Some of the airy-ness could be the size of the tip opening vs the strength of the reed, perhaps your reeds are a little to stiff yet for your embouchure and that particular mouthpiece.

dv
 

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Brent -- I've never played that particular mouthpiece, but will just say there there is a whole lot of badly manufactured junk sold on ebay, most of which the seller calls "pro". Although dave could be right about a reed strength concern (try a few different strengths to see), I agree with his suspicion that it is an issue with mouthpiece or ligature.

The best thing you could do is try a bunch of mouthpieces -- is there a store in your area that has a good selection? (If you post where you live, someone may be able to recommend a shop within a few hours drive.) Its worth driving somewhere, spending a few hours blowing on different pieces, and see what works for you. You may find that you are squeaking on a lot of different pieces -- that would suggest an embouchure problem, which a good teacher can assess and fix. You may find that you don't squeak on any (or few) mouthpieces made by the major manufacturers (Morgan, Meyer, Otto Link, Berg Larsen, etc, etc). If that happens, ditch the ebay mpc as soon as you can afford. Good luck!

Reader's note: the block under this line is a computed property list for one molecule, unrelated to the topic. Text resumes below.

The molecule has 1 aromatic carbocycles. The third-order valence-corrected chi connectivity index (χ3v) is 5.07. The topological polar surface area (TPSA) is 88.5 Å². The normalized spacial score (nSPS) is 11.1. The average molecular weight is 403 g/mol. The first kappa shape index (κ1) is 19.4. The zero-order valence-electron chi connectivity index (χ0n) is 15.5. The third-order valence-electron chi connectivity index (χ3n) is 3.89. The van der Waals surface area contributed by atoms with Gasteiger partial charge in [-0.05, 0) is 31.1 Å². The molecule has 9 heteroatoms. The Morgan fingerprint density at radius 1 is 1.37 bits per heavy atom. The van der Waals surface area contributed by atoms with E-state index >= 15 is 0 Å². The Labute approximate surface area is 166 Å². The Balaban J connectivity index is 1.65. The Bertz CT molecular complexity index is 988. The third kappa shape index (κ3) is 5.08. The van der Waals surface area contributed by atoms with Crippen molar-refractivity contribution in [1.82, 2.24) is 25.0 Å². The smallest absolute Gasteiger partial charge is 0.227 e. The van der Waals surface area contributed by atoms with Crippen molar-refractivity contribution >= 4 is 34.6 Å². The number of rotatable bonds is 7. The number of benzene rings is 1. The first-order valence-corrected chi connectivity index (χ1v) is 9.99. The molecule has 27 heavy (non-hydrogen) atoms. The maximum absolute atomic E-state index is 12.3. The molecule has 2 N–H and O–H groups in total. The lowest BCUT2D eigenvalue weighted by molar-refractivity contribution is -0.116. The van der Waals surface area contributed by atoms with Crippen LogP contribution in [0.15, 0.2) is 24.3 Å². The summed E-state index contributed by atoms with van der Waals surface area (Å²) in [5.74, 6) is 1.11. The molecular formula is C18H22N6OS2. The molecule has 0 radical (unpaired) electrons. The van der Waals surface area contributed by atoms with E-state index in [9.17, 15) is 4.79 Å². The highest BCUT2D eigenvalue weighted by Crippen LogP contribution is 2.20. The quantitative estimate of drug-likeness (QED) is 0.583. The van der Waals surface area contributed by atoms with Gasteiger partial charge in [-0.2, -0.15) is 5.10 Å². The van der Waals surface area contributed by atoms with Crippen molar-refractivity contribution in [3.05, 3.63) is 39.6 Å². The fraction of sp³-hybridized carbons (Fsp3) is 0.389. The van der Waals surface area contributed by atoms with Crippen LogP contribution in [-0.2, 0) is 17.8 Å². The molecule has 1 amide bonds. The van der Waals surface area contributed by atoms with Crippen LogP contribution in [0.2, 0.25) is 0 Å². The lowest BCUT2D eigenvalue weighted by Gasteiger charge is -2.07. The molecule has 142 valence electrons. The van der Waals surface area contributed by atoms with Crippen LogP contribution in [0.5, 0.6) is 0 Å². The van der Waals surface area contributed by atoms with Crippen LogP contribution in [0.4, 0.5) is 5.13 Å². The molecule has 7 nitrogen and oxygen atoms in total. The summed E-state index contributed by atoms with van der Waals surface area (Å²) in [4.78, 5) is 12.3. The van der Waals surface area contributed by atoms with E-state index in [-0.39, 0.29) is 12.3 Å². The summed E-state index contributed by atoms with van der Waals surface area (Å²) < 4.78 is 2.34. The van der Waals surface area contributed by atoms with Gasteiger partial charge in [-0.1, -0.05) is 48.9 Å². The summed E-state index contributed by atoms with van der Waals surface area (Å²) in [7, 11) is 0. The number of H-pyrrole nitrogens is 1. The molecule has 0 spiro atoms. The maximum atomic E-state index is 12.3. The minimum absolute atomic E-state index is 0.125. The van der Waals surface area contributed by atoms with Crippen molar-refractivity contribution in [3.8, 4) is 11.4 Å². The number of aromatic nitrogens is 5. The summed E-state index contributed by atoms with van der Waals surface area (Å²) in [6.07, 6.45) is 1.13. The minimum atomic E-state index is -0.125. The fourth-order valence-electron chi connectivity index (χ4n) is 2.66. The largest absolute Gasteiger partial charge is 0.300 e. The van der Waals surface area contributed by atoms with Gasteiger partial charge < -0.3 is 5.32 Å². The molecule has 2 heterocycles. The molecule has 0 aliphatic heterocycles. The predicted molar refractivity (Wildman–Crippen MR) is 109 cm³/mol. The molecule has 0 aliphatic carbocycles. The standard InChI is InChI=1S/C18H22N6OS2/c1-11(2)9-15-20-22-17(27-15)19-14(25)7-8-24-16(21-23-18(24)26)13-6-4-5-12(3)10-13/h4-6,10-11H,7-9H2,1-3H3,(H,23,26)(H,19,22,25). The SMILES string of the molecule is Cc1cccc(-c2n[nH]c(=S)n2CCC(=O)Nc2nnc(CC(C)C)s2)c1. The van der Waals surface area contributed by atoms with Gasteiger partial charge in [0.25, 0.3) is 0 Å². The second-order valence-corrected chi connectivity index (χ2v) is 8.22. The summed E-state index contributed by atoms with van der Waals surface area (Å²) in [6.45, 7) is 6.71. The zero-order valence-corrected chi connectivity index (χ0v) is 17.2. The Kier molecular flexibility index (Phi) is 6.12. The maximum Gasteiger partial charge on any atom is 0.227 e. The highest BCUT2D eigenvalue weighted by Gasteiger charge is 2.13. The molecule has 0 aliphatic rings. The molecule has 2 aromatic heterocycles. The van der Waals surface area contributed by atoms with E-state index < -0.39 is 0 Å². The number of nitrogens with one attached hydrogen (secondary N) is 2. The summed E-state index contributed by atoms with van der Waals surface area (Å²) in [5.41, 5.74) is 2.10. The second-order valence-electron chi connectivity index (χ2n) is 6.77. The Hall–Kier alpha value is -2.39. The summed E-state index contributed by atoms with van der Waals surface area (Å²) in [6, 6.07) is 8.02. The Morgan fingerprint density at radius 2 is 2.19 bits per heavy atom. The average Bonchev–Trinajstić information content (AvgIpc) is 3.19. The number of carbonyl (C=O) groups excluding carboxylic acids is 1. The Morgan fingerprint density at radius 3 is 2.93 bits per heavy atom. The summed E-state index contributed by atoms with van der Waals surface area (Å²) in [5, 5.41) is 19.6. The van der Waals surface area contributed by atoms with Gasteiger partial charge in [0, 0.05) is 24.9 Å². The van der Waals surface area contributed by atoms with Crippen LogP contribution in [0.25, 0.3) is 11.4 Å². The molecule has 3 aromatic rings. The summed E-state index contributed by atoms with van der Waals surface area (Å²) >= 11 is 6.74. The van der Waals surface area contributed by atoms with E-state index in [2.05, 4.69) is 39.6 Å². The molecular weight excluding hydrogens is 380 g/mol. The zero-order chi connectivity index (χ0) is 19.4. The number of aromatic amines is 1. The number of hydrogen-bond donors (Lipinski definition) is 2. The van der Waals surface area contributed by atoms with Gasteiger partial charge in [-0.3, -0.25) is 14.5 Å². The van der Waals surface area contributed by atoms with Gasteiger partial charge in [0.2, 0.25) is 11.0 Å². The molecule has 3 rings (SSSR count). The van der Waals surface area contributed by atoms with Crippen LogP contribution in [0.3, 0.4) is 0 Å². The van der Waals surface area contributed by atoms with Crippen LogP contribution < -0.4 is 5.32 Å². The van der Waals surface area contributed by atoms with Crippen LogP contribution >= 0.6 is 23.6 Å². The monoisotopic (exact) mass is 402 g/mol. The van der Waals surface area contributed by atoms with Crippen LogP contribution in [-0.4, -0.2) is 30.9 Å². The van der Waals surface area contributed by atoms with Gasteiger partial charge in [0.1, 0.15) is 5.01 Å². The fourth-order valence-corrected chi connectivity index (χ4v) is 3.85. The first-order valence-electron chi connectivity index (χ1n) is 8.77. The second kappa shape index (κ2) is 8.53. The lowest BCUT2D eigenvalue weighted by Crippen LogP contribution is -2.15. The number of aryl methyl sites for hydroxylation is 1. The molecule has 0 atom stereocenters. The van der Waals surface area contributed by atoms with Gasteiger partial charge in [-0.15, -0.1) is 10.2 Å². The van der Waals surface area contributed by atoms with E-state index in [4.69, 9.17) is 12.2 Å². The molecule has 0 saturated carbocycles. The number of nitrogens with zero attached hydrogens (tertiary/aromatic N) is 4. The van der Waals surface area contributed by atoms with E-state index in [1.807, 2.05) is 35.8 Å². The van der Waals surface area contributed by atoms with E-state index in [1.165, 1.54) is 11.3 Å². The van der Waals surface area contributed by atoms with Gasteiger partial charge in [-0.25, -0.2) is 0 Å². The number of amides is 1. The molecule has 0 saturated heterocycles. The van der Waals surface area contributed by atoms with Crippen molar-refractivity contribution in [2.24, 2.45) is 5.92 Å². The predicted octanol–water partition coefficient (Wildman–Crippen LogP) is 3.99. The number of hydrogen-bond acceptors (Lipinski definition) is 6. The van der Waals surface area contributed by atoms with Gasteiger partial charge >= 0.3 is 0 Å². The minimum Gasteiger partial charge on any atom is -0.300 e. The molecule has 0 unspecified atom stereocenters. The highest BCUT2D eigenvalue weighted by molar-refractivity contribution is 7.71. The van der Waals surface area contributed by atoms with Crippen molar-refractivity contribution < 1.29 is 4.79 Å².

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A squeak is created when one side of the reed vibrates and the other side does not. Some common causes are:

-reed chipped or broken on one corner
-one side of reed (rail) thicker than the other
-uneven mouthpiece tip rail or side rails
-biting with the embouchure resulting in more pressure on one side of the reed than the other (uneven top or bottom teeth) (mouthpiece not parallel with lips)
-taking more mouthpiece in the mouth than the embouchure can control
-moving the jaw when tonguing

My suggestion would be to play only on the mouthpiece and neck. Keep making changes and adjustments to deliberately get it to squeak. When you have identified what you can do to make a squeak---stop doing that when you play. :)


John
 

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what is your sons horn and is it in good working condition?
 

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what is your sons horn and is it in good working condition?
He says its a modern R&C Jazz 1. Valid question about working condition, although IMO squeaks are more often mouthpiece than horn problems. Not always, but more often....
 

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I'll try the different tips suggested to see. I've never had any big squeeking problems on my Meyer or any of the other saxes/mouthpieces I've used... :(

It seems to work a little better up top when I put a bit less of the mouthpiece in and when i play more from the belly, so it could just be me. It's odd when I've never had this problem before though. It also seems to work a bit better when I put the tip of the reed out slightly farther than the end of the mouthpiece, which is the opposite of what I normally do. In the lower register, it wants to be in a completely different position in my mouth to play right...

In the meantime, I live in Provo, Utah if anyone knows any good shops around here.

~Brent
 

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seeing as you are a tenor player i think a bigger tip to make the mpc air consumption feel more like a tenor could help.